There was a time TCS, Infosys and Wipro routinely outperformed market expectations, ran up highly impressive top and bottom line figures and leaped past forecasts with ‘disgusting’ consistency. Since 2008, global economic realities underwent a sea change and Indian IT’s fortunes got submerged in the process. It never really got out of the woods, though it offered glimmers of hope in 2010. There is a feeling—perpetrated by a section of the IT analysts community as well as the media—that all is over for companies like Infosys and Wipro. Every quarter, the attack on these top tier IT firms intensifies as though the companies have failed miserably and are about to go belly up. There is also this tendency to see TCS in a totally different light, even when there are clear shortcomings. This penchant of painting the sector in black and white looks like a lazy attempt. This needs some re-examination.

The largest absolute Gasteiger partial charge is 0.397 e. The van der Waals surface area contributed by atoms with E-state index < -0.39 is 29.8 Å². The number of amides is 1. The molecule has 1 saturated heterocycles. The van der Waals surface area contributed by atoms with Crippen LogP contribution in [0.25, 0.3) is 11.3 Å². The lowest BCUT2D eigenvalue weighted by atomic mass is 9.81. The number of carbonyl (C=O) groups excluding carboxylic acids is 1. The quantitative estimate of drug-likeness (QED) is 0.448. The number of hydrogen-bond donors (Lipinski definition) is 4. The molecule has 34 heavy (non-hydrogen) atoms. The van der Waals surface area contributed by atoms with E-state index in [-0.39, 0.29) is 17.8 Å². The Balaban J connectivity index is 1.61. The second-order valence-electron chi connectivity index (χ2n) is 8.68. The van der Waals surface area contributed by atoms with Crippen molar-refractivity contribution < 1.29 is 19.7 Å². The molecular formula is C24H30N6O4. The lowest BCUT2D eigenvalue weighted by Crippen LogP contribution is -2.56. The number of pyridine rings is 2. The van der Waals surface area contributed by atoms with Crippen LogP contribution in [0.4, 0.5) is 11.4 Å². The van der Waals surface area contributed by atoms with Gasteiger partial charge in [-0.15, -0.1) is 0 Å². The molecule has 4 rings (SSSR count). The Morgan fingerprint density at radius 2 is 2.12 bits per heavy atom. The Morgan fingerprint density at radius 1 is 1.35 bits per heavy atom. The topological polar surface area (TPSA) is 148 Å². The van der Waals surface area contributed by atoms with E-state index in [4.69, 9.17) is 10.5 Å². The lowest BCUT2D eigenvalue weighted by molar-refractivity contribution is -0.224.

The attack is especially severe on Infosys—once regarded as the beacon of India’s software success story—on two accounts. Its dormant $3.7 billion cash pile and its clouded near-term visibility have become pet projects for critics. There is no denying that Infosys has underperformed in the last two years or so, with TCS consistently overpowering it in all parameters. Infosys never had to deal with a situation of having to consistently compromise on its revenue growth forecasts, but that’s a reality now and in the first quarter it had to nearly halve its guidance. Wipro, too, has offered only a muted forecast and together they paint a gloomy picture. TCS is not a part of this picture, simply because it does not give out any guidance.
Just because Infosys’s and Wipro’s numbers are below expectations, it does not necessarily mean that those of TCS have been impressive. Sure, it has done far better than its Bangalore-based rivals, but there are chinks in its armour as well. Sequentially, TCS’s revenues grew by only 3% to $2.73 billion. In the previous quarter, it had grown even slower. At the current growth rate, its revenues will grow only 12% at the end of the year. This is only par for the course. But TCS looks good because Infosys is sliding down the pole as though someone has slapped good bit of grease on it. Infosys posted a sequential revenue drop of 1.1% in the June quarter, which is only marginally better than its